My mother’s family hails from Badaun and much of my childhood was spent listening to fantastic stories about life in the two old neighbourhoods of Maulvi tola and Sota mohalla where the extended family had lived for generations. My grandparents, both true-blue Badayunis, had a fund of myths, legends, anecdotes to share – both thrilling and inspiring, in turns. Some were of the many alims and maulvis in the family (hence the name Maulvi tola) whose learning was so renowned that djinns came to study with them in the guise of boys as well as the many karamaat (miracles) associated with the buzurgs (elders) and auliyas buried here. Some stories re-created for us city-bred children a lost world, a genteel Urdu-speaking milieu redolent with tehzeeb (manners). Others recounted how a love for learning was virtually hard-wired in the DNA of Badaun-wallahs of yore: of mothers and aunts, many with no formal education, who could recite entire diwans, of the prodigious memory and voracious appetite for books and reading as though there was something in the very air of Badaun that made one fall in love with the literary arts.

Some stories re-created for us city-bred children a lost world, a genteel Urdu-speaking milieu redolent with tehzeeb (manners).

A continuously inhabited site, it was known as Vedamau in the Mahabharata and Buddhmau in Buddhist times which eventually got corrupted to Badayun. Captured by Qutb-ud-din Aibak in 1196, Badaun soon became an important outpost of the Delhi Sultanate. In 1223, Aibak’s successor and son-in-law, Shamsuddin Iltutmish, built an imposing mosque crowned with a big central dome, now known as the Jama Masjid. Till Delhi’s Jama Masjid was built, this was the largest congregational mosque in India.  Iltutmish’s son and heir, Rukn-ud din Firuz, and daughter, Razia Sultan, who would go on to be the first woman to rule from Delhi, were both born in Badaun. By the 13th century, Badaun had emerged as an important centre of Islamic learning with sufis and students flocking to its many madrassas (religious schools) and khanqahs (spiritual retreat). Mystically inclined men from distant cities in Central Asia – Farshor, Balkh, Sabzwar, Gilan, Hamadan – built their astana (mystic’s abode or hospice) here.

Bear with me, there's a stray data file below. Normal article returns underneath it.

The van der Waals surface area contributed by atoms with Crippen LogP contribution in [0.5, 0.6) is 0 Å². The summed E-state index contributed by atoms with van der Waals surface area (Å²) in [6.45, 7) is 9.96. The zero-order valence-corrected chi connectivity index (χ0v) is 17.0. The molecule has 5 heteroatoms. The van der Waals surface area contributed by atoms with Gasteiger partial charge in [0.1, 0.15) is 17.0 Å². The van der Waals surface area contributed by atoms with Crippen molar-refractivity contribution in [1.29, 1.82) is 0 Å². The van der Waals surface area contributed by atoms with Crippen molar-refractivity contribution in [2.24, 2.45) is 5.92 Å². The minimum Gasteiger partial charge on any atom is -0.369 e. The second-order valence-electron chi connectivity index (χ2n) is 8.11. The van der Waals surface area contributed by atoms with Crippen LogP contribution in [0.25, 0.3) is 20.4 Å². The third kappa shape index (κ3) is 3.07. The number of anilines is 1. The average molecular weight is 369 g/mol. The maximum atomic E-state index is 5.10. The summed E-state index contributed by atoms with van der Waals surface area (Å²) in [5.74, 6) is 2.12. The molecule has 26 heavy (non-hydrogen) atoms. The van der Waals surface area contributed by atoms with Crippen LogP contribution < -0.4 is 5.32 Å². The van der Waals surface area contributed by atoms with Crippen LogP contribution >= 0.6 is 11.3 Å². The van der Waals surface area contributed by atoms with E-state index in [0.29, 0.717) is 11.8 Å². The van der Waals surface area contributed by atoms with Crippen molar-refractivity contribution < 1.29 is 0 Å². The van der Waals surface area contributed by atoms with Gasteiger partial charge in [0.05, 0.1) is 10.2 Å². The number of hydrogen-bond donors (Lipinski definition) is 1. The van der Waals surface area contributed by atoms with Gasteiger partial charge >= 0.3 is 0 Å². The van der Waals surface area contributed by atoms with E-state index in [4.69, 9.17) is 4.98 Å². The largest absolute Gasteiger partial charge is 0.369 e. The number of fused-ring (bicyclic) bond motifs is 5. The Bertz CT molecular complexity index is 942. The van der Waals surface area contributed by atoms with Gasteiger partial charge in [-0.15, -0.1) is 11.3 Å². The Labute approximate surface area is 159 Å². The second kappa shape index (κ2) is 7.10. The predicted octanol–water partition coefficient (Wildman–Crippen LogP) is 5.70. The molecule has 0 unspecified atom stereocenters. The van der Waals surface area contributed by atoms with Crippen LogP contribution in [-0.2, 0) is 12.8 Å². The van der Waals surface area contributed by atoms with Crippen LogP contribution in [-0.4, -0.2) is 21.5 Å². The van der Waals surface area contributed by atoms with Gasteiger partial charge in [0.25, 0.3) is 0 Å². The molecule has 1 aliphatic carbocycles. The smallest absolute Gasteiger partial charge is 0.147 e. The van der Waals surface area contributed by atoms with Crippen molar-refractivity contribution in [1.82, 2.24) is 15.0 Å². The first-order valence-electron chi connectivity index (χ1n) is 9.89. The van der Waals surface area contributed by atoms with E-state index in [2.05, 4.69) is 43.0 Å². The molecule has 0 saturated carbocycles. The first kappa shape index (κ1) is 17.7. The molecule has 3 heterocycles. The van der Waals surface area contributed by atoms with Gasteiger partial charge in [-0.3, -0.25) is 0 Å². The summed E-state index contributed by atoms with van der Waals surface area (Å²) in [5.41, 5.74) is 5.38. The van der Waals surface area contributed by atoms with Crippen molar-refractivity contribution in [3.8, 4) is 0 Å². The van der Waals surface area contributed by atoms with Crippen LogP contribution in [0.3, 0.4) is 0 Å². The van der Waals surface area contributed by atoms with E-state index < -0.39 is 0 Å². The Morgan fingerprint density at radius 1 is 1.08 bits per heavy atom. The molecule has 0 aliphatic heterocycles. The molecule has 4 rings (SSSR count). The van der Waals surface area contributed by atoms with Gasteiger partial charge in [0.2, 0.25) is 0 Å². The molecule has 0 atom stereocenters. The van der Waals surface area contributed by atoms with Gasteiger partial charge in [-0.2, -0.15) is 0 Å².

Delhi’s best-loved sufi, Hazrat Nizamuddin Auliya was born in Badaun in a modest home, his father Ahmad’s father having migrated from Bukahra to Badaun. Hazrat Nizamuddin’s father died when he was just five years old; his mother chose Badaun’s most gifted teachers for her son’s education. It was through a travelling musician who had been to both Multan and Ajodhan that the young Nizamuddin, then 12 years of age, heard of Baba Farid who was later to become his pir in the Chishti silsila going back to Khwaja Moinuddin Chishti. At 16, Nizamuddin travelled to Delhi with his mother and sister, making it his home; however, Badaun remained a revered city not just for his disciples but for all mystically inclined people. Hazrat Nizamuddin’s best-known disciple, the poet-chronicler, Amir Khusro, declared the dust of Badaun to be better than the finest surma to cool the eyes.